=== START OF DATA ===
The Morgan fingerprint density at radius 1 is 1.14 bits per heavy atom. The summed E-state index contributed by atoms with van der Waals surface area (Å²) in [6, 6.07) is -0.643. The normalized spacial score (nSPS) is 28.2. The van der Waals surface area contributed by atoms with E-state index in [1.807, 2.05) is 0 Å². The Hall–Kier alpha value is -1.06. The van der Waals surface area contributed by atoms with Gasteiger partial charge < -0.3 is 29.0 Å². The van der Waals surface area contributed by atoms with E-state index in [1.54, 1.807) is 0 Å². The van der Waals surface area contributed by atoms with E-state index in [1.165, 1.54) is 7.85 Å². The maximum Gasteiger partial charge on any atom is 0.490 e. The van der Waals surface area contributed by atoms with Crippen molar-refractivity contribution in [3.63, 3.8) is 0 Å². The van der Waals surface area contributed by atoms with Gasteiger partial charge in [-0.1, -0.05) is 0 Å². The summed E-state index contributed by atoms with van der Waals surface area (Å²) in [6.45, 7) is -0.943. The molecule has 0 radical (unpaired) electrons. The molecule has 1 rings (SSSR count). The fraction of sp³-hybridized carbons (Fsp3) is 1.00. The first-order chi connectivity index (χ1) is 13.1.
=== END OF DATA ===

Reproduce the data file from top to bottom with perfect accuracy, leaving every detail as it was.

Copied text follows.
The Morgan fingerprint density at radius 1 is 1.14 bits per heavy atom. The summed E-state index contributed by atoms with van der Waals surface area (Å²) in [6, 6.07) is -0.643. The normalized spacial score (nSPS) is 28.2. The van der Waals surface area contributed by atoms with E-state index in [1.807, 2.05) is 0 Å². The Hall–Kier alpha value is -1.06. The van der Waals surface area contributed by atoms with Gasteiger partial charge < -0.3 is 29.0 Å². The van der Waals surface area contributed by atoms with E-state index in [1.54, 1.807) is 0 Å². The van der Waals surface area contributed by atoms with E-state index in [1.165, 1.54) is 7.85 Å². The maximum Gasteiger partial charge on any atom is 0.490 e. The van der Waals surface area contributed by atoms with Crippen molar-refractivity contribution in [3.63, 3.8) is 0 Å². The van der Waals surface area contributed by atoms with Gasteiger partial charge in [-0.1, -0.05) is 0 Å². The summed E-state index contributed by atoms with van der Waals surface area (Å²) in [6.45, 7) is -0.943. The molecule has 0 radical (unpaired) electrons. The molecule has 1 rings (SSSR count). The fraction of sp³-hybridized carbons (Fsp3) is 1.00. The first-order chi connectivity index (χ1) is 13.1.